The Mule drives in the slow lane and nearly gets a flat tyre. This is a major step up from Eastwood's previous directorial efforts with the absurdly boring 'The 15:17 to Paris'. A cast of talented actors, including himself, and a premise that becomes instantly accessible for audiences. But there was something missing. I couldn't quite put my finger on it, but the back of my mind was screaming at me. And then I realised. I was watching, but not seeing. Nothing in this film was dramatic enough for me to become invested which ultimately left me unsatisfied. Recounting the true story of a war veteran naively becoming a drug courier for a Mexican cartel, whilst DEA agents attempt to track him down.
There is poignancy to the character that Eastwood embodies and the story he attempts to direct. Finding resolution with the family that he never went to see, and with himself as a person. Presenting an argument that change is always possible, no matter the circumstance. Sometimes we need to take the wheel and control our own lives. However, due to the light-hearted nature of the narrative, this compelling philosophy never sticks. In fact, there is an obscene lack of dramatic heft that ultimately makes this drama underwhelming. He tries though! Gosh darn Eastwood gives it his best shot. At 88 years of age, the man is defying all odds and still helming his own films. He has this infectious charm and "old-man" quality to him that automatically makes us believe in him. And, let's be honest, only Eastwood could portray a casually racist veteran and still make him endearing. The rest of the cast? Forgettable. Their characters were neglected and remained one-dimensional. The DEA investigation was underdeveloped and provided no thrills. The dysfunctional family relationships with Earl weren't powerful enough to convey any emotional impact. Heck, I felt more invested in the cartel members than I did his ex-wife. Without the drama, none of the above sticks. Like I said, watching but not seeing.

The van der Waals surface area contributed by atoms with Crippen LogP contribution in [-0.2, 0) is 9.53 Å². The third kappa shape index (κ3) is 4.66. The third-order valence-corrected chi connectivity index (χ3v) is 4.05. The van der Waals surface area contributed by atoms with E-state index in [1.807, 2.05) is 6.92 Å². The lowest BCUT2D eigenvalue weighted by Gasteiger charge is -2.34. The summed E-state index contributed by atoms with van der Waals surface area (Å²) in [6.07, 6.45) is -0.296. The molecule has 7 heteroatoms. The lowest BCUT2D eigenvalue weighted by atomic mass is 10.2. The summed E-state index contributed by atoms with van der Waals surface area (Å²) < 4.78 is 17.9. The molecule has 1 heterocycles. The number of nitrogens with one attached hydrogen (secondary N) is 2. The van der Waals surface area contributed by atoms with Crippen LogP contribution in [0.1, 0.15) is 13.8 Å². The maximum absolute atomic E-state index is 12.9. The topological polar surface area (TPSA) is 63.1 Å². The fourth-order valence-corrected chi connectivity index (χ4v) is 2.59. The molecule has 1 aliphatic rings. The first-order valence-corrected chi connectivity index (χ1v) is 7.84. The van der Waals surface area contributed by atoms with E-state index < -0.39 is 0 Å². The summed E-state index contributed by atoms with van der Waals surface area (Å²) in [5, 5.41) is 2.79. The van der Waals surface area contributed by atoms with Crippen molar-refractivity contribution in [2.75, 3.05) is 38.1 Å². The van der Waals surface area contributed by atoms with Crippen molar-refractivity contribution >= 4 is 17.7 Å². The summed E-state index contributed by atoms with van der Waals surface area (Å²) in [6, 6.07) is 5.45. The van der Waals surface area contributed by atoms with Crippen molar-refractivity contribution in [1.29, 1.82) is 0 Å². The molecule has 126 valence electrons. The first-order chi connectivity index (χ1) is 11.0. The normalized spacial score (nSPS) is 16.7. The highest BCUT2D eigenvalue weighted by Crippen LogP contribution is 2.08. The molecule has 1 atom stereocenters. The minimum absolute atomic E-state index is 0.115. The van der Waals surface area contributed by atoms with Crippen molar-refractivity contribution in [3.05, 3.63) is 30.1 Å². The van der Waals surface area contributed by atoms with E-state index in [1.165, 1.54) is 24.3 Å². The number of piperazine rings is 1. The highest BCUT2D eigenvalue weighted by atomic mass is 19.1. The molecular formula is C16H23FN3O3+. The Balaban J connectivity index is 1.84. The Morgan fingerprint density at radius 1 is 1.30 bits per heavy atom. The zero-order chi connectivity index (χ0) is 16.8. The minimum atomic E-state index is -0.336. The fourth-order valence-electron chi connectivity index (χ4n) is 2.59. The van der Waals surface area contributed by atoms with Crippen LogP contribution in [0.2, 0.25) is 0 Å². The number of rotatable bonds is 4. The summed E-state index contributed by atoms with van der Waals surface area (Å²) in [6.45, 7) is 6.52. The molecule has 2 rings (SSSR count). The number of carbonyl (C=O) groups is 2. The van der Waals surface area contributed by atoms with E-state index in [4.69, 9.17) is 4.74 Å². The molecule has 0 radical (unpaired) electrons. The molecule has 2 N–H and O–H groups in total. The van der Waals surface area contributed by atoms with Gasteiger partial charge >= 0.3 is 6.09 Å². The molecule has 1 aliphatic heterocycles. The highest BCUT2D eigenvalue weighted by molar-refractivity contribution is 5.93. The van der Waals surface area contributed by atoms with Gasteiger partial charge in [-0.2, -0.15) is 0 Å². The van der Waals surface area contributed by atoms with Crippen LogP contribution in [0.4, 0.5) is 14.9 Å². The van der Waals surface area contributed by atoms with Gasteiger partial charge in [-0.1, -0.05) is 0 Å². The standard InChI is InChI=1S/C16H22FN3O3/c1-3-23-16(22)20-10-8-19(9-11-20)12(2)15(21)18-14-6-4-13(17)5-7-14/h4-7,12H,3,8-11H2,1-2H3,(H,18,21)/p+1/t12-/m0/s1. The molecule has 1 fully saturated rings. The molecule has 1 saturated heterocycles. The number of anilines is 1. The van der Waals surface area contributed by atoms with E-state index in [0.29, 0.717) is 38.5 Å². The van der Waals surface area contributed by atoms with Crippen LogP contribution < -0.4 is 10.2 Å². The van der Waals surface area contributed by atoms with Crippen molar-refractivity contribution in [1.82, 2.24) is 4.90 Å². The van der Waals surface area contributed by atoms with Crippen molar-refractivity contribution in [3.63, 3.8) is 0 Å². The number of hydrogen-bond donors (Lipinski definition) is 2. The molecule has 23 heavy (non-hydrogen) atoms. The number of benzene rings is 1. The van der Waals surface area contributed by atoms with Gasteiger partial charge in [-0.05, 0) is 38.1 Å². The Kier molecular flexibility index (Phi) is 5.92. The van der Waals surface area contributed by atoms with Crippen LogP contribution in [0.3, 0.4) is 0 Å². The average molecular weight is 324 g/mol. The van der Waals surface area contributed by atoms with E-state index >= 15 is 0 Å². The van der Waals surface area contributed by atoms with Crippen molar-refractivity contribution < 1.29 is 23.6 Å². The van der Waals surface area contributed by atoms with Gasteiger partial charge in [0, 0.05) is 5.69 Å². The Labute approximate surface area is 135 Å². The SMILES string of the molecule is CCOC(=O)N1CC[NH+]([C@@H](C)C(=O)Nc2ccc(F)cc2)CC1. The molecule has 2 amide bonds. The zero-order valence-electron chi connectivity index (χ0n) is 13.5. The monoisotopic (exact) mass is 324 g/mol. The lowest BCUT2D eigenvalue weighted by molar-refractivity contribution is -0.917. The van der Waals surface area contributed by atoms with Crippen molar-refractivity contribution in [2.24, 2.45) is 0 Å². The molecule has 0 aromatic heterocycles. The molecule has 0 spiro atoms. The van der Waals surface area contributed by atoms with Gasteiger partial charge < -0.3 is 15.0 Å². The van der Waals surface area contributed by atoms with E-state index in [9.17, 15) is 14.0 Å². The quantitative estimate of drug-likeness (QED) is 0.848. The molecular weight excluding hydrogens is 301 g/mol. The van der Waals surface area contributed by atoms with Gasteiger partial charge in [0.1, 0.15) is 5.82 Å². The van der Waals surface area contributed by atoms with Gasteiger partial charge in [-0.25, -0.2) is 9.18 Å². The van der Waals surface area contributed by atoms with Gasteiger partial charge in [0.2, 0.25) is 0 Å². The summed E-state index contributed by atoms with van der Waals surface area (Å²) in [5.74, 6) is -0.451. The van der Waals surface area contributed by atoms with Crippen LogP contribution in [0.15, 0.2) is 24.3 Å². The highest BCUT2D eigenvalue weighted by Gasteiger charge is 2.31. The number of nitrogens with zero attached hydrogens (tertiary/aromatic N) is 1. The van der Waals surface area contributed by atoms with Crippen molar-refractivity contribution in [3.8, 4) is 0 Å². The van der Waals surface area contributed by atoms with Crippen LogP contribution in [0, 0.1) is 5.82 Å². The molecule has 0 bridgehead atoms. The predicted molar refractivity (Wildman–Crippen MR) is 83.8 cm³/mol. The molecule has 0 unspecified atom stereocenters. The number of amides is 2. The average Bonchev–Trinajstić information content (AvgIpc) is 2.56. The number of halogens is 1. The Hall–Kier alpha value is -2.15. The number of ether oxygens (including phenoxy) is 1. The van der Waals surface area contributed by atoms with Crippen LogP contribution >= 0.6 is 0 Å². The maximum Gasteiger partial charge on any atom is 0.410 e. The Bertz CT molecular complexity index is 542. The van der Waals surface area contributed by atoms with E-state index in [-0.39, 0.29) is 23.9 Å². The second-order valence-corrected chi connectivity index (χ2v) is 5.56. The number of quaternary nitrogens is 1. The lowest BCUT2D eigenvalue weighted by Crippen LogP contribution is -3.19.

Schenk's screenplay does play a big role in this film's disappointing end result. Aside from the last third where Earl's words do have meaning, it's just constant mumbling. "Yup, on the road again. Just on the highway. Just driving. Hey boys! I'm driving. How do I text?". It's clear that the target demographic is of the older generation who will find many of these lines utterly hilarious, particularly the "dykes on a bike" scene. But it's perhaps too light-hearted for the story that Eastwood is trying to convey. There is no grit to his character or his words. Not to mention the plot conveniences that make the script amateurish at best, especially how Earl quickly found himself in the drug couriering industry just because "I never had any tickets and I've never been pulled over by the cops. No sir!". It's naively charming, but naive regardless. Much like Eastwood, the whole film just felt tired.
It's a pleasant slow watch which I'm sure many will appreciate from the legendary Eastwood. However its repetitious drug runs and absent drama will leave some wanting to pull over and stop, particularly by the ninth run. Oh, and a 90-year old man in a threesome with two women? I had to look away...